\(P_{\Omega}\) is due to the conversion of the electric field into conduction current, and subsequently into heat. This mechanism is commonly known as ohmic loss or joule heating. It is worth noting that this expression has the expected units. For example, in Equation \ref{m0073_eJL}, \({\bf E}\) (SI base units of V/m) times \({\bf J}\) (SI base units of A/m\(^2\)) yields a quantity with units of W/m\(^3\); i.e., power per unit volume, which is power density. Then integration over volume yields units of W; hence, power.

    The second term on the right side of Equation \ref{m0073_ePTi} is:

    \[\boxed{ P_E \triangleq \frac{1}{2} \frac{\partial}{\partial t} \int_{\mathcal{V}} {\bf E}\cdot{\bf D}~dv } \label{m0073_ePE}\]

    Recall \({\bf D}=\epsilon{\bf E}\), where \(\epsilon\) is the permittivity (SI base units of F/m) of the material. Thus, we may rewrite the previous equation as follows:

    \[\begin{align} P_E &= \frac{1}{2} \frac{\partial}{\partial t} \int_{\mathcal{V}} {\bf E} \cdot \epsilon {\bf E}~dv \nonumber \\ &= \frac{1}{2} \frac{\partial}{\partial t} \int_{\mathcal{V}} \epsilon \left|{\bf E}\right|^2~dv \nonumber \\ &= \frac{\partial}{\partial t} \left( \frac{1}{2} \int_{\mathcal{V}} \epsilon \left|{\bf E}\right|^2~dv \right)\end{align}\]

    The quantity in parentheses is \(W_e\), the energy stored in the electric field within \(\mathcal{V}\).

    The third term on the right side of Equation \ref{m0073_ePTi} is:

    \[\boxed{ P_M \triangleq \frac{1}{2} \frac{\partial}{\partial t} \int_{\mathcal{V}} {\bf H}\cdot{\bf B}~dv } \label{m0073_ePM}\]

    Recall \({\bf B}=\mu{\bf H}\), where \(\mu\) is the permeability (SI base units of H/m) of the material. Thus, we may rewrite the previous equation as follows:

    \[\begin{align} P_M &= \frac{1}{2} \frac{\partial}{\partial t} \int_{\mathcal{V}} {\bf H} \cdot \mu {\bf H}~dv \nonumber \\ &= \frac{1}{2} \frac{\partial}{\partial t} \int_{\mathcal{V}} \mu \left|{\bf H}\right|^2~dv \nonumber \\ &= \frac{\partial}{\partial t} \left( \frac{1}{2} \int_{\mathcal{V}} \mu \left|{\bf H}\right|^2~dv \right)\end{align}\]

    The quantity in parentheses is \(W_m\), the energy stored in the magnetic field within \(\mathcal{V}\).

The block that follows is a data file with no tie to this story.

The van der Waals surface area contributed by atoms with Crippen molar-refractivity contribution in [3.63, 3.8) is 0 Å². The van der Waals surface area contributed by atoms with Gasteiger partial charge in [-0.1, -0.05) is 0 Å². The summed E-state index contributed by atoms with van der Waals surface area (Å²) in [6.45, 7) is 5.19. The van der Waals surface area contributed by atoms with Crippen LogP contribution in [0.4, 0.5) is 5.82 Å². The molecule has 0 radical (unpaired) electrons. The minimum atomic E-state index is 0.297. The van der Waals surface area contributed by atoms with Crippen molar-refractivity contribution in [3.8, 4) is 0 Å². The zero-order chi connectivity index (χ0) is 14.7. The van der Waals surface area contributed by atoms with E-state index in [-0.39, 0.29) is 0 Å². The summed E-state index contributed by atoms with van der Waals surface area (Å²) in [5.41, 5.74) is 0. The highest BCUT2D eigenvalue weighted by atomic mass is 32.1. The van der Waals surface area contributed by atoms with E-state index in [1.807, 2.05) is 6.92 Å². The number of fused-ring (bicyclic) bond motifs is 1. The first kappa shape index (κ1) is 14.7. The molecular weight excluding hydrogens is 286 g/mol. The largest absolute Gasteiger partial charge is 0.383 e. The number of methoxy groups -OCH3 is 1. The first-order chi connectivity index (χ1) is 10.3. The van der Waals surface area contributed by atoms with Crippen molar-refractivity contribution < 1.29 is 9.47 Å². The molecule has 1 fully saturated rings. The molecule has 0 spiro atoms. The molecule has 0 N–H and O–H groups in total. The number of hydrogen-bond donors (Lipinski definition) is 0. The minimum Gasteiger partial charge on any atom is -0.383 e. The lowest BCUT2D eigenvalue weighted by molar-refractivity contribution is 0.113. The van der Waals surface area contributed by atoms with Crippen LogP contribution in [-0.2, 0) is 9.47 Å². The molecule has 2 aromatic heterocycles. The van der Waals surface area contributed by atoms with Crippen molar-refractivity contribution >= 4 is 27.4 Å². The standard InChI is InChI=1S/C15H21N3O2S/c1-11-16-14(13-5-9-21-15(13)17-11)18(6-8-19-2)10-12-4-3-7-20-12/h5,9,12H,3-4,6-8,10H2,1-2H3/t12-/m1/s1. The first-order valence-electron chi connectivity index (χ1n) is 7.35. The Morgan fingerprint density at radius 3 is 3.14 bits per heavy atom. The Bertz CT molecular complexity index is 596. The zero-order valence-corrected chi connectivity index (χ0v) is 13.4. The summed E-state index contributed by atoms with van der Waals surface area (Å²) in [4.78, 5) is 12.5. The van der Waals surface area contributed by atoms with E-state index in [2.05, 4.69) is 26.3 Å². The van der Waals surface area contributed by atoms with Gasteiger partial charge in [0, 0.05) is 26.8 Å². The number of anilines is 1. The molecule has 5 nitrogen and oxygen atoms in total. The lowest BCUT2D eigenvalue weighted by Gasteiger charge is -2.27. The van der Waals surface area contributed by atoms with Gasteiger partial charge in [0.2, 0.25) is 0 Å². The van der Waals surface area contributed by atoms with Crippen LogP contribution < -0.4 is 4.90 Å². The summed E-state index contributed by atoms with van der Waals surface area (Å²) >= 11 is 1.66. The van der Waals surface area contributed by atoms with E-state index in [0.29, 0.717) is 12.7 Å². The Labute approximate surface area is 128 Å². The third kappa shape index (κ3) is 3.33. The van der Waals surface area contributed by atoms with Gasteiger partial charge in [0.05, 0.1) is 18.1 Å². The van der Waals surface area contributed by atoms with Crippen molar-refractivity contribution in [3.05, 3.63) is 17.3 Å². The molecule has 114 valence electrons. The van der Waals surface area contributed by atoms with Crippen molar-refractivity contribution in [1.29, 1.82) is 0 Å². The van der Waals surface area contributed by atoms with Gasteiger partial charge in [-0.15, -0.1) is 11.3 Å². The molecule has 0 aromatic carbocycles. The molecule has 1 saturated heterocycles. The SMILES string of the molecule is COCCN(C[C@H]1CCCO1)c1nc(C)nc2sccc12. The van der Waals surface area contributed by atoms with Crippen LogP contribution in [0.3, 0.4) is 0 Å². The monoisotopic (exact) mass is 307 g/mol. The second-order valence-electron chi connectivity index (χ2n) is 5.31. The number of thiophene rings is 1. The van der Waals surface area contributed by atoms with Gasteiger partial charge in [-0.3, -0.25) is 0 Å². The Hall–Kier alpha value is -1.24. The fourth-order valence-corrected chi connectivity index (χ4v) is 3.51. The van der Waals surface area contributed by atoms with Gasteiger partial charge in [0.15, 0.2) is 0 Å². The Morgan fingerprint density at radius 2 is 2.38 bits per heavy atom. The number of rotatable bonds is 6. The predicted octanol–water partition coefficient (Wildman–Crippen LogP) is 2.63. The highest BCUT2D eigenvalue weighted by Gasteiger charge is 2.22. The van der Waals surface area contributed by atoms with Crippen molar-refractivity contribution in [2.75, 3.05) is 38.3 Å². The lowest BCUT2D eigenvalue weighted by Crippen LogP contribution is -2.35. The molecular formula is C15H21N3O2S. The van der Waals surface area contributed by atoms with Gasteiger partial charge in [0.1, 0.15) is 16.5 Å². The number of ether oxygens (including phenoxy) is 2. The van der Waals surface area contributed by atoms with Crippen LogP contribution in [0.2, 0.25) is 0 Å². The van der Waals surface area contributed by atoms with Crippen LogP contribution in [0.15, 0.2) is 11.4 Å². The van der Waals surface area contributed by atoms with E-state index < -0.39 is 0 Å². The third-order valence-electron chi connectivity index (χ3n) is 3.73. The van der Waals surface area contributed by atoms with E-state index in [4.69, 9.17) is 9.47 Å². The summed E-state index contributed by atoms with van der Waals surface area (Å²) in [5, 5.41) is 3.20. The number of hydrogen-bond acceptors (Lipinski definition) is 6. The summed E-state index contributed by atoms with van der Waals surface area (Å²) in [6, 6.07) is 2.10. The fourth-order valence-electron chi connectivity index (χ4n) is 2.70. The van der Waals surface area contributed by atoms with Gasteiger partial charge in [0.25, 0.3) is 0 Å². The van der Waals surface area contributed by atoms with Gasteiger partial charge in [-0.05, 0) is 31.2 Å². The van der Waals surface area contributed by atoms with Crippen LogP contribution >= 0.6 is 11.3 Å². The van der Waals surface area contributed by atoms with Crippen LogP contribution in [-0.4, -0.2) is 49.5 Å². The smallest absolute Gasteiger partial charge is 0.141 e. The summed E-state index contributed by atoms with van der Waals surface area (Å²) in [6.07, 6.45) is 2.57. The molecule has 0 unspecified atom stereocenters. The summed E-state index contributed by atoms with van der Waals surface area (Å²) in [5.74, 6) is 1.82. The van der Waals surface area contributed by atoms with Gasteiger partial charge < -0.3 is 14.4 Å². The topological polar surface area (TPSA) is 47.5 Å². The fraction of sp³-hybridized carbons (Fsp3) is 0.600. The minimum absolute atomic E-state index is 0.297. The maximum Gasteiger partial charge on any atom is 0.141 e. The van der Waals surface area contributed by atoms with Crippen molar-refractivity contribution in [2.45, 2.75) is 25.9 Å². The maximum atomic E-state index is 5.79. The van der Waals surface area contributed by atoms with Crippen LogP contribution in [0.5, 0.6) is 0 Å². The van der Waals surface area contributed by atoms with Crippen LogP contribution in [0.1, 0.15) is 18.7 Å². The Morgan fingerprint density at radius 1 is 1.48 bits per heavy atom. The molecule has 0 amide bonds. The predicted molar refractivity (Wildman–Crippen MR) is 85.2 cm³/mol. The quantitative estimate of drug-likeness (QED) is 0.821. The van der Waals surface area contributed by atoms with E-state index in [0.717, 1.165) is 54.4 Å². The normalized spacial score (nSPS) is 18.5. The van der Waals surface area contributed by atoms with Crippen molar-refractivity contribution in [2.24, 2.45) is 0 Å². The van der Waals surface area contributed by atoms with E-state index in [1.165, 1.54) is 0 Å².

Power flux through \(\mathcal{S}\)

    The left side of Equation \ref{m0073_ePTi} is

    \[\boxed{ P_{net,in} \triangleq -\oint_{\mathcal{S}} \left( {\bf E} \times {\bf H} \right) \cdot d{\bf s} } \label{m0073_ePF}\]

    The quantity \({\bf E} \times {\bf H}\) is the Poynting vector, which quantifies the spatial power density (SI base units of W/m\(^2\)) of an electromagnetic wave and the direction in which it propagates. The reader has likely already encountered this concept. Regardless, we’ll confirm this interpretation of the quantity \({\bf E} \times {\bf H}\) in Section 3.2. For now, observe that integration of the Poynting vector over \(\mathcal{S}\) as indicated in Equation \ref{m0073_ePF} yields the total power flowing out of \(\mathcal{V}\) through \(\mathcal{S}\). The negative sign in Equation \ref{m0073_ePF} indicates that the combined quantity represents power flow in to \(\mathcal{V}\) through \(\mathcal{S}\). Finally, note the use of a single quantity \(P_{net,in}\) does not imply that power is entirely inward-directed or outward-directed. Rather, \(P_{net,in}\) represents the net flux; i.e., the sum of the inward- and outward-flowing power.

    Summary. Equation \ref{m0073_ePTi} may now be stated concisely as follows:

    \[\boxed{ P_{net,in} = P_{\Omega} + \frac{\partial}{\partial t}W_e + \frac{\partial}{\partial t}W_m } \label{m0073_ePT}\]

    Poynting’s theorem (Equation \ref{m0073_ePT}, with Equations \ref{m0073_ePF}, \ref{m0073_eJL}, \ref{m0073_ePE}, and \ref{m0073_ePM}) states that the net electromagnetic power flowing into a region of space may be either dissipated, or used to change the energy stored in electric and magnetic fields within that region.

    Since we derived this result directly from the general form of Maxwell’s equations, these three possibilities are all the possibilities allowed by classical physics, so this is a statement of conservation of power.

    Finally, note the theorem also works in reverse; i.e., the net electromagnetic power flowing out of a region of space must have originated from some active source (i.e., the reverse of power dissipation) or released from energy stored in electric or magnetic fields.

    Additional Reading:

    • “Poynting vector” on Wikipedia.